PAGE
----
A Short Course Book
Digital Desktop Studio Photography
The Complete Guide To Lighting and Photographing Small Objects with your Digital Camera

Positioning Lights—Introduction

 
Here two lights and a diffuser are used to photograph a toy.
 
 
A spot light can get light into dark shadow areas. Courtesy of Smith-Victor.
In the studio, you usually use more than one light to illuminate a scene. The goal is often to create light that looks like that found outdoors. The lights can be hot lights, strobes, or slave flash units -or even fill cards. Two or three lights are often used.

The use of main, fill, background and rim lights is a classic studio lighting setup for portraits, but its principles can be adapted to desktop photography. Once you know how to do it well, you can explore variations off this basic theme.

  • The main light is positioned somewhat to one side of the subject and somewhat above it.
  • A fill light is placed opposite the main light, but more nearly at the subject's level.
  • A background light is used to control the lighting on the background behind the main subject.
  • A rim light is placed quite high and behind the subject to highlight edges and separate the subject from the background.

    Although this lighting setup gives you almost total control, for most purposes you can get by with just the main light and a fill light. In fact, you can often get along with just the main light by replacing the fill light with fill cards to bounce light into the shadows. The way you position a light relative to the subject is very important.

  • As you move a light farther away from the subject you reduce the light falling on it. Because there is less light you may have to use a larger aperture which gives less depth of field. Light falls off with distance because the beam of light expands as it moves father from the camera. The same amount of light covers a much larger area. As a result, subjects nearer the light source will be illuminated with a more intense light than subjects farther away. The rate at which the light falls off is described by the inverse square law. If the distance between the light source and subject is doubled, the light spreads out to cover an area four times larger. As a result only one quarter of the previous amount of light will illuminate the subject. Conversely, when the distance is halved, four times as much light falls on a given area.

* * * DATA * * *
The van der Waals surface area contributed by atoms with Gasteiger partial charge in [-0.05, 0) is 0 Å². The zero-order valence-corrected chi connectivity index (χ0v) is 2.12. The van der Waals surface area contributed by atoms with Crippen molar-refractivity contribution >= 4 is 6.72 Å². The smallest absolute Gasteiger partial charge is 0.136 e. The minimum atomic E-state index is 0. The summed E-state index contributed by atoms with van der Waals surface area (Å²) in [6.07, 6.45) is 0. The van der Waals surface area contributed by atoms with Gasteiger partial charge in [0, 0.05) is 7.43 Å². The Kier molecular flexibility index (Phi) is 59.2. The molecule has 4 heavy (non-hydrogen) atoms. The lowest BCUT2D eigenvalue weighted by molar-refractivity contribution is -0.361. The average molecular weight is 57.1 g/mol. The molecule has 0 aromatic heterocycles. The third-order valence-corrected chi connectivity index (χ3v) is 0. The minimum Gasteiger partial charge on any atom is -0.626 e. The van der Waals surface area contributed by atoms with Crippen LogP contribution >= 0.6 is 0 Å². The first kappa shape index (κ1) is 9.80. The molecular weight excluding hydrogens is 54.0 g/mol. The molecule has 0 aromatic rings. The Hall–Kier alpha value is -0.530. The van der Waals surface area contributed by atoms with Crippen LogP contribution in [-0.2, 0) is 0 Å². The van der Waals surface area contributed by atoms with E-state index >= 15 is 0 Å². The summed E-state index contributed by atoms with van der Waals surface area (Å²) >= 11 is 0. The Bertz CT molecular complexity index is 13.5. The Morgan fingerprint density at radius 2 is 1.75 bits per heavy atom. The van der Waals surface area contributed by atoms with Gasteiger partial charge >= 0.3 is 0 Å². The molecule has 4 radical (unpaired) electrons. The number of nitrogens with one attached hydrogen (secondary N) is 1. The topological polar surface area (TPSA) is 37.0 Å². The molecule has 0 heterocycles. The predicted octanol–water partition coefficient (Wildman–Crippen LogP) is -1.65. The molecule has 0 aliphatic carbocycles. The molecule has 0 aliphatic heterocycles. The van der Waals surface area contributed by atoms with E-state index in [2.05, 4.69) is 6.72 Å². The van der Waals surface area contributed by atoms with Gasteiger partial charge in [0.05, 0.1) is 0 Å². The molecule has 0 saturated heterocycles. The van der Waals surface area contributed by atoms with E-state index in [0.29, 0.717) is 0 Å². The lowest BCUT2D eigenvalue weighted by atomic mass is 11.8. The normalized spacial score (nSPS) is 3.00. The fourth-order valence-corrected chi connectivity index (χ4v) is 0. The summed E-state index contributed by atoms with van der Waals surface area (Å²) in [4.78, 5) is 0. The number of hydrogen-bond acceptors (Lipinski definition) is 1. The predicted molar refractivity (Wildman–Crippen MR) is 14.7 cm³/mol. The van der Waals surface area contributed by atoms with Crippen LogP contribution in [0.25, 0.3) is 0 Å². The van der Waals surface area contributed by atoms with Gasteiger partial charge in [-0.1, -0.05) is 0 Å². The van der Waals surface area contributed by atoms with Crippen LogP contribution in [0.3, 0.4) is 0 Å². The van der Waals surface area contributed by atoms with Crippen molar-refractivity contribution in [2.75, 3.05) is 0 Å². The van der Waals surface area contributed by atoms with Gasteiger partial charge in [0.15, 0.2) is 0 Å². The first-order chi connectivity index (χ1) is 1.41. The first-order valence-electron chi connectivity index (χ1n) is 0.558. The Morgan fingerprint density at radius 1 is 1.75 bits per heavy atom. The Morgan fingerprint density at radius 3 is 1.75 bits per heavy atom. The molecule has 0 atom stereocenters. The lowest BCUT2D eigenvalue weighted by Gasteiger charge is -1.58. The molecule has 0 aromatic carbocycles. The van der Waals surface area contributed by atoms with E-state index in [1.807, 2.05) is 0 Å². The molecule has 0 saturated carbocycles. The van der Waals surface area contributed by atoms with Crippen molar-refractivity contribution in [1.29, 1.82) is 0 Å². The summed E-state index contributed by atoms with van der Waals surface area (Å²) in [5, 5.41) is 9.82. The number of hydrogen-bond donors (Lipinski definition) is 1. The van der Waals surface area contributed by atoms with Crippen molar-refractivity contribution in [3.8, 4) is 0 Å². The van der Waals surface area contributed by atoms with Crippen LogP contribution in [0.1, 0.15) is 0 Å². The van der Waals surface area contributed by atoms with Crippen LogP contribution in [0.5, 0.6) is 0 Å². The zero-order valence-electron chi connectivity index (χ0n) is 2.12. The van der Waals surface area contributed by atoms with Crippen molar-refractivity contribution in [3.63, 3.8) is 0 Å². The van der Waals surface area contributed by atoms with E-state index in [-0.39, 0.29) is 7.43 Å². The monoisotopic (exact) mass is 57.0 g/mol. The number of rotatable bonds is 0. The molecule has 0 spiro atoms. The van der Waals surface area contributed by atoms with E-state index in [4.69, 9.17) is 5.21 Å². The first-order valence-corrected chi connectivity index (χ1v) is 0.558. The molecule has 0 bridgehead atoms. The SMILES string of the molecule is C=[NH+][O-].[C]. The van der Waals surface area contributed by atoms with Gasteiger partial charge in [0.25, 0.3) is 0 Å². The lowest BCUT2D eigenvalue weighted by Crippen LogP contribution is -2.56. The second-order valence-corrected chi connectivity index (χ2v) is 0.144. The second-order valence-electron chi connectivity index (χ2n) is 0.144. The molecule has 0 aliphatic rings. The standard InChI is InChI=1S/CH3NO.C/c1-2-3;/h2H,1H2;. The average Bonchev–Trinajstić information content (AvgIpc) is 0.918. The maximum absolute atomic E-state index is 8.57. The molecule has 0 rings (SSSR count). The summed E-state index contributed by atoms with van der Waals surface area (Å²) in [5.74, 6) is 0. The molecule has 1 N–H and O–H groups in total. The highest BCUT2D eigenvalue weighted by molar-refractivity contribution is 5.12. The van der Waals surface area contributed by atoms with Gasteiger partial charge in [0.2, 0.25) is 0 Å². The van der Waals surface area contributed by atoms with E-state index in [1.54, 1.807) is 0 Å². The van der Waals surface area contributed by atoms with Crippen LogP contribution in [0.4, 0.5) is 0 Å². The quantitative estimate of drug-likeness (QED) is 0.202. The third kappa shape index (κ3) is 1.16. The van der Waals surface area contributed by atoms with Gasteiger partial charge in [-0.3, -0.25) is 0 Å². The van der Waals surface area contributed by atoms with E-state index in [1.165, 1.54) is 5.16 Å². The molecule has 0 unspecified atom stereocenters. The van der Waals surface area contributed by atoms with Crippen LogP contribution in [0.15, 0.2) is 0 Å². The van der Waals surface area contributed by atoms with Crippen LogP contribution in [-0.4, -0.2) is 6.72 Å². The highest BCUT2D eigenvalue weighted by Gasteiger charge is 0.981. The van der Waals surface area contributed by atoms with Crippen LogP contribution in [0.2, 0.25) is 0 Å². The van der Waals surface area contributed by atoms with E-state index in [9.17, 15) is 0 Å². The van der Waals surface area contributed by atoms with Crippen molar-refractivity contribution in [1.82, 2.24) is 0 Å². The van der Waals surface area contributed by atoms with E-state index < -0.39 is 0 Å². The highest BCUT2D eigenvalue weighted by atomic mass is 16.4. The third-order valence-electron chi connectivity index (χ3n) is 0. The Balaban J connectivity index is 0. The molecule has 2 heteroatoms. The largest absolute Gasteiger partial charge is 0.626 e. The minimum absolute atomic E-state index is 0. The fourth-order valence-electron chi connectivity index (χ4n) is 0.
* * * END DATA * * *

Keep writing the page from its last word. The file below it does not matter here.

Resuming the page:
• Moving a light back hardens its light, while moving it closer softens it.
  • Positioning the light at an angle to the subject will make the light uneven over the subject with the part closest to the light getting more light. The exposure will only be correct for those at one distance— normally those in the middle of the area metered by the autoexposure system. Parts of the setup located farther from the light source will be increasingly darker the farther away they are.
Given that light on a subject can be increased or decreased just by moving the light source closer or farther away gives you a way to control the lighting on your setup. This is especially true when you use two lights of the same intensity. By moving a light farther away, you can reduce the light it illuminates the subject with. On strobes, you do it by adjusting the light's intensity. On continuous lights you can do the same with a dimmer switch. As you'll see in the section on positioning the fill light, you can have one light illuminate the subject with more intensity than another light. The difference between the two lights is called the lighting ratio.


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